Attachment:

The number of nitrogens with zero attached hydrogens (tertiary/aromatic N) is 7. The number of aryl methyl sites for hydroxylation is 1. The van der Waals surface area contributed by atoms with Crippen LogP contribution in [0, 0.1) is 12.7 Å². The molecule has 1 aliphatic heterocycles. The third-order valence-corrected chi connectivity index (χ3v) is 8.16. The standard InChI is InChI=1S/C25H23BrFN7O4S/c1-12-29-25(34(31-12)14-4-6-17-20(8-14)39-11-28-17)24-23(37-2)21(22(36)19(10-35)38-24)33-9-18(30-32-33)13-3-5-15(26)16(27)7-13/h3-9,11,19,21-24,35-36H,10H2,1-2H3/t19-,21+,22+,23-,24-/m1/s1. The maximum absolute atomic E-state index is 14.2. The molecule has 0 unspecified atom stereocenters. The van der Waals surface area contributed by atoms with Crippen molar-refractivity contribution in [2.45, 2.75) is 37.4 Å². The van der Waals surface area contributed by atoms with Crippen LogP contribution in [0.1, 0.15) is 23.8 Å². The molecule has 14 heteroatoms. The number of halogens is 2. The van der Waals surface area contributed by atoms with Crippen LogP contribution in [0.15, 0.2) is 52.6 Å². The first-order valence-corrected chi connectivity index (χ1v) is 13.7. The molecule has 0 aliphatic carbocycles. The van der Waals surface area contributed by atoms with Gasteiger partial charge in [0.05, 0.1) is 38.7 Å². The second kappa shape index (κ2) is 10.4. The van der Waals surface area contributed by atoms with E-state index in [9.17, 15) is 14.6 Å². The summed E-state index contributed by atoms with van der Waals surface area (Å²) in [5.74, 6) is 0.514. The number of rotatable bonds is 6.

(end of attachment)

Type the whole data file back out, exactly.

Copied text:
The number of nitrogens with zero attached hydrogens (tertiary/aromatic N) is 7. The number of aryl methyl sites for hydroxylation is 1. The van der Waals surface area contributed by atoms with Crippen LogP contribution in [0, 0.1) is 12.7 Å². The molecule has 1 aliphatic heterocycles. The third-order valence-corrected chi connectivity index (χ3v) is 8.16. The standard InChI is InChI=1S/C25H23BrFN7O4S/c1-12-29-25(34(31-12)14-4-6-17-20(8-14)39-11-28-17)24-23(37-2)21(22(36)19(10-35)38-24)33-9-18(30-32-33)13-3-5-15(26)16(27)7-13/h3-9,11,19,21-24,35-36H,10H2,1-2H3/t19-,21+,22+,23-,24-/m1/s1. The maximum absolute atomic E-state index is 14.2. The molecule has 0 unspecified atom stereocenters. The van der Waals surface area contributed by atoms with Crippen molar-refractivity contribution in [2.45, 2.75) is 37.4 Å². The van der Waals surface area contributed by atoms with Crippen LogP contribution in [0.1, 0.15) is 23.8 Å². The molecule has 14 heteroatoms. The number of halogens is 2. The van der Waals surface area contributed by atoms with Crippen LogP contribution in [0.15, 0.2) is 52.6 Å². The first-order valence-corrected chi connectivity index (χ1v) is 13.7. The molecule has 0 aliphatic carbocycles. The van der Waals surface area contributed by atoms with Gasteiger partial charge in [0.05, 0.1) is 38.7 Å². The second kappa shape index (κ2) is 10.4. The van der Waals surface area contributed by atoms with E-state index in [9.17, 15) is 14.6 Å². The summed E-state index contributed by atoms with van der Waals surface area (Å²) in [5.74, 6) is 0.514. The number of rotatable bonds is 6.